At the Fowler a celebrated artist’s first major survey holds the whole world in its hands

The Fowler Museum’s unique focus on arts of international, non-Western, post-colonial and diasporic cultures makes it unique in Los Angeles, and the perfect host for Rina Banerjee’s emotionally and materially complex mid-career retrospective, Make Me a Summary of the World. That’s because Banerjee’s sculptural assemblages and large-scale installations are not only rich with a spectrum of eclectic elements the artist has acquired in her international travels — from toys and trinkets to historical cultural symbols and antiques, delicate textiles to medical and industrial objects, organic and natural components to synthetics and replicas. Beyond their captivating presence, the works are also profoundly engaged with issues of hybrid identity and the fractured cultural experiences of the modern post-imperial era.

Despite the foundational theories of inquiry into cultural portability and appropriation, and the artist’s not so subtle interrogations of how feminism and environmentalism function within that already complex sphere, the work claims an indelible embodied aesthetic. The magical, mysterious, seductive and sometimes unsettling works that result from her thoughtful practice are each masterpieces of assemblage with kaleidoscopic, delightful, ritualistic and spirited beauty. In any one of the several sculptures and vignettes installed at the Fowler, one can pick out African masks and jewelry, majestic feathers, light bulbs, surgical tubing, Chinese fans, Murano glass, Japanese and Korean fabrics, cowrie shells, baby dolls, Asian antiques, toy soldiers, beads, silk flowers, shimmering sand, metal work, dried Indian spices, sea creatures, land animals, grape vines, bone, fur, coral, lace, and a great deal more.

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Rina Banerjee, Her captivity was once someone’s treasure and even pleasure but she blew and flew away took root which grew, we knew this was like no other feather, a third kind of bird that perched on vine intertwined was neither native nor her queens daughters, a peculiar other., 2011. (detail)

These eclectic materials she does not “find” or “reclaim” but, rather, diligently locates and purchases from their makers as both a chronicle of her own international travels and a gesture of support for the small and micro businesses who survive by selling them. She gathers this strange and wondrous bounty together, bursting with varieties of shape, texture and backstory, into singular objects that evoke familiar shapes — animals, humanoids, botanicals, totems, skeletons, architecture —while at the same time taking them apart. This is a powerful visual and conceptual analogy for what happens to a culture, religion, person, or language that is dispersed and recreated in a diaspora, speaking to the ways in which migrations uproot and relocate not only people, but their memories.

Banerjee was born in India, and as a child immigrated first to London and then to the United States, where she still lives and works. She studied chemical science before changing course and embracing the arts. As Marla C. Berns, the Fowler’s director, has said, “Banerjee’s art resonates with the Fowler’s mission, rejecting the idea that identity is based on one culture or gender. Instead, she embraces a multiplicity of experiences and a constant dance of negotiation and adaptation.”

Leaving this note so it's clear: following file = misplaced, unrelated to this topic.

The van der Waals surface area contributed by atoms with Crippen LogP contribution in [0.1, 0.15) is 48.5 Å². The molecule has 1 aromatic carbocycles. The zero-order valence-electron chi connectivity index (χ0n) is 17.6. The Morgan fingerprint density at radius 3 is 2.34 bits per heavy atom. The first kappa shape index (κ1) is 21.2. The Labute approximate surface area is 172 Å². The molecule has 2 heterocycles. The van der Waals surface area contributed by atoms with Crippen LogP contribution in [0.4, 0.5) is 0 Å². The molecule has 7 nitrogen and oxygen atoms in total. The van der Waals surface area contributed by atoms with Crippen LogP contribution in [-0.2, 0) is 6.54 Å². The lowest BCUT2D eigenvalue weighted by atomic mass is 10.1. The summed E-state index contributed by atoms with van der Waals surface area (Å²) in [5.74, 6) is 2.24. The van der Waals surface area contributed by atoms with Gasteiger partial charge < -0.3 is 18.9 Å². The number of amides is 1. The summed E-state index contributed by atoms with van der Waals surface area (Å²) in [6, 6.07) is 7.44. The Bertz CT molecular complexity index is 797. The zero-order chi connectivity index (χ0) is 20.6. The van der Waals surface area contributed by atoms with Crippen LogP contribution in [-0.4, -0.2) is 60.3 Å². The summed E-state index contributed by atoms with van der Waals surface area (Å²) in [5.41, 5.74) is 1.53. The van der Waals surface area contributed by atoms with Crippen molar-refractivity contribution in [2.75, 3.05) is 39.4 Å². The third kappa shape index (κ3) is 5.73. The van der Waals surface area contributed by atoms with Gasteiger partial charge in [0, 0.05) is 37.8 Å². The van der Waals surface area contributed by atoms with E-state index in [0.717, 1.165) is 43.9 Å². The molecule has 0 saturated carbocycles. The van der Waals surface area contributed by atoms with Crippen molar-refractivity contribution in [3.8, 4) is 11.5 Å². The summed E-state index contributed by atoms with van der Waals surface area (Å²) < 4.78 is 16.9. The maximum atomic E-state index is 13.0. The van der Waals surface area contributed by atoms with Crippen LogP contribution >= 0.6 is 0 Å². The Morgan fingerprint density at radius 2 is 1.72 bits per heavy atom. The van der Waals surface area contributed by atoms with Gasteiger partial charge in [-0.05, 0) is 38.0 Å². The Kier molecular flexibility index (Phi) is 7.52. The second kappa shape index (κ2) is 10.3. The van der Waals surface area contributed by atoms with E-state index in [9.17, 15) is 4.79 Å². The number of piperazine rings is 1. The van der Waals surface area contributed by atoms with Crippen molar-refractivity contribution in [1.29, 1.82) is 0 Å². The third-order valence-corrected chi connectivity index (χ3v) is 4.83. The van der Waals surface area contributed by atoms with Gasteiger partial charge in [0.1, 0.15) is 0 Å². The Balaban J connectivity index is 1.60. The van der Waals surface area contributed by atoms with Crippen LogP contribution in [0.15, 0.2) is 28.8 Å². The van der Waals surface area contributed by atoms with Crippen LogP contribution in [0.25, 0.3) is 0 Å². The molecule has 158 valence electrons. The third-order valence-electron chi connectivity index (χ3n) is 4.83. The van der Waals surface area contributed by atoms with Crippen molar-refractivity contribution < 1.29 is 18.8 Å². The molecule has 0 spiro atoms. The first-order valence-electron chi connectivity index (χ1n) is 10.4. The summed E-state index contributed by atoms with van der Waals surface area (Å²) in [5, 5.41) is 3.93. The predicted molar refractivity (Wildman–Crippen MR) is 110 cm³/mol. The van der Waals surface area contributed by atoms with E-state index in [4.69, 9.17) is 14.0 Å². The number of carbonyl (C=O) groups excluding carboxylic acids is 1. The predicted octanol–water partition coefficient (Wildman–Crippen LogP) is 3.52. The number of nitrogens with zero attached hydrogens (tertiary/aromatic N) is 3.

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Rina Banerjee at the Fowler Museum (Photo by Shana Nys Dambrot)

Aside from their intense physicality, one way in which Banerjee makes this theme of dissonance, translation and context more explicit specifically relates to the hegemony of English language in global institutions, as a vestige of colonial domination in its own right. Thus she gives her works lengthy titles of poetic, impenetrable syntax which render English as though “foreign” even to its most fluent speakers. For example, the title of a 2006 wall sculpture of white feathers, shells, and steel is “In dream with grin she kissed and licked his alligator wings, peeled his toes of all its nails and waled at the sight of killing.” Some of her literary titles are as long as 200 words and while they may not quite explicate the works in question, they certainly contribute to the experience of them.

The show’s eponymous central work “Make Me a Summary of the World! She was his guide and had traveled on camel, rhino, elephant and kangaroo, dedicated to dried plants, glass houses — for medical study, vegetable sexuality, self-pollination, fertilization her reach pierced the woods country by country,” from 2014 greets the viewer with a curvaceous, parasol-capped feminine totem-like presence. Its body comprised of fighters and animal forms, with the armature of gnarled grape vines, is a metaphor for both beauty and decay, the physical, fixed expression of a lifetime of memories all at once.

“Winter’s Flower—Raw materials from sea and from foul and even from some exotic mice was eaten by a world hungry for commerce made these into flower, disguised could be savored alongside whitened rice,” from 2009 is a monstrous, carnivore of a plant, dark fanged and elegant, alien and regal. Another work fills a Victorian bird cage with the trappings of lost childhood innocence, festooned with feathers, flowers, gourds, and other sacred-seeming objects. Its effect is both ark-like and tragic, charming and haunting, and — like all Banerjee’s most powerful work — both universal and mysterious.

Make Me a Summary of the World is on view at the Fowler Museum at UCLA through May 31.

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Rina Banerjee, Winter’s Flower…, 2009, installation view at the Fowler Museum (Photo by Shana Nys Dambrot)

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